Tuesday, November 27, 2007

Load Testing Web Applications using Microsoft’s Web Application Stress Tool

As you all know, when testing WEB applications, we need to concentrate on many areas. Following is a list of things that we generally have to focus on when testing WEB applications.

- Load and Performance Testing
- Link Checking
- HTML Validating
- Web Functional/Regression Testing
- Web Site Security Testing
- External Site Monitoring

Most of all what we have to concentrate on is Load balancing and Performance Testing. Why load balancing? One would ask. Well, a web site is meant to be accessed by a whole bunch of people out there. At this instant thousands of people must be accessing the Google site. Millions of people must be reading things on CNN. Therefore these sites need to be stress tested before actually putting them out for production. That's why these type of stress testing tools are very valuable for testing such web applications.

Some time back, at the my previous company which I was employed at, they developed a Java application which included a WEB application as well. This site was meant to be used by thousands of concurrent users. Therefore, it was very important for the site to be stress tested. As a result, we used WAST to do the performance testing and it became very successful. I think if we could research more on this tool, we should be able to use it for the future WEB applications that we develop at WSO2. I’m just giving you all a small introduction on the tool.

This was taken by an article written by By Rick Strahl. For more information refer http://www.west-wind.com/presentations/webstress/webstress.htm

Microsoft's Web Application Stress Tool provides an easy way to simulate large numbers of users against your Web application. This tool makes it possible to make intelligent decisions about hardware and software load incurred by your application and how much traffic a given machine or group of machines can handle. In this article Rick shows how the tool works and how to properly interpret the performance data it generates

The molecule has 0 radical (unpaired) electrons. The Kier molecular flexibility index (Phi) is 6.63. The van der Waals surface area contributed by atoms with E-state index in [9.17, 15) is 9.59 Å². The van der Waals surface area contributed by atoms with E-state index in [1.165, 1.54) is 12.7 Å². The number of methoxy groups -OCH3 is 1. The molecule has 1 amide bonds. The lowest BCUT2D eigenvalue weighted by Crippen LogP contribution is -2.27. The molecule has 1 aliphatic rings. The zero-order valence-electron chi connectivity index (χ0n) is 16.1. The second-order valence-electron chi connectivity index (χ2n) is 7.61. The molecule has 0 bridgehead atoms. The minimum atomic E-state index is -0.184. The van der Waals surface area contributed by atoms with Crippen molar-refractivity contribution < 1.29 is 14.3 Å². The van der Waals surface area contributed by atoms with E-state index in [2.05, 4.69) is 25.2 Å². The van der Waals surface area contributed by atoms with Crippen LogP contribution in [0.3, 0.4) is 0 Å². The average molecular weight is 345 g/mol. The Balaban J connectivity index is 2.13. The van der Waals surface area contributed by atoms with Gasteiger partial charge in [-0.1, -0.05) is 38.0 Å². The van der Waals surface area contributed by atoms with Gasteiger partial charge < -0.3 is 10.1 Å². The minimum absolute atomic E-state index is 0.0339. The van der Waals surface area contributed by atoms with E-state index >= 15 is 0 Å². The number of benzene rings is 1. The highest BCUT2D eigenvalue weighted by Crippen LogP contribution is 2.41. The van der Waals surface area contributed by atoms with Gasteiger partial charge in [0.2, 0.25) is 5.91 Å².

This article shows how to use the MS WAST ( Microsoft Web Application Stress Tool ) to perform stress and performance tests of Web Services.

This paper was thought for developers working with Web Services using SOAP. Some of the steps used in this article are directed towards the eSoap Toolkit , but the majority of the themis generic and could be used with any other toolkit.

In this article we present only the initial setup. For full understanding of WAST, we strongly recommend you to read its documentation, specially the Tutorial, and try using it for "tuning" your Web Service.
Step by Step Procedure

The most basic pre-condition to use this tool is getting familiar with it. It is very simple, and we recommend going to Microsoft site, and reading the tutorial for while.

1. Create a "New Script"
2. Specify the destination server

3. Add a POST verb, specifying the actual "URI path" for the Web Service. You get this from the WSDL file. For eSoap we use: /rpcrouter

Please double click on the 'button' just to the left of the verb to "edit the verb".

4. Edit the Verb

The step above brings up a tabbed selection window where you enter the settings.

5. In the QueryString tab, uncheck 'Format data to CGI standard' (see above).
6. In the Post data tab, set the choice to Text and enter your SOAP Envelope (XML message).

NOTE: eSoap Specific: With eSoap it is easy to get "Envelope" data using a tool like proxyTrace developed by Simon Fell. From proxyTrace you could get the content of the "Request Envelope" and all necessary "HTTP Headers" that might be needed on the next step.

Using "proxyTrace" with eSoap is very easy. Basically you have to setup the environment variable "HTTP_PROXY=http://localhost:8081" to the location where the proxy is running. This environment variable should be active on the context of each client process written using eSoap run-time. In this case, you started the "proxy" the local machine listening on port number 8081.

7. In the Header tab, set the HTTP header settings that are important for SOAP (for eSoap they are ):

·Content-Type to: the_number_bytes_of_envelope
·Content-Length to: text/xml; charset="UTF-8"
·SoapAction to: the_soap_action_goes_here

Example for eSoap:
Content-Type: text/xml; charset="utf-8"
Content-Length: 526
SOAPAction: "some:action"

NOTE: "Content-Length" is automatically filled in, if you leave the value "blank". Erase the "automatic" option.

8. Close the edit dialog and run the script.

9. Selecting Test duration and concurrent connections (threads)

By just reading the article anyone can easily learn how to use this tool. I hope we will be able to get some use of this tool if used one some of our products like ESB or WSAS.

These information was taken from the article http://www.connecttel.com/index.php?link=_MS_Wast_N_eSOAP.html

1 comment:

bipin said...

thanks for sharing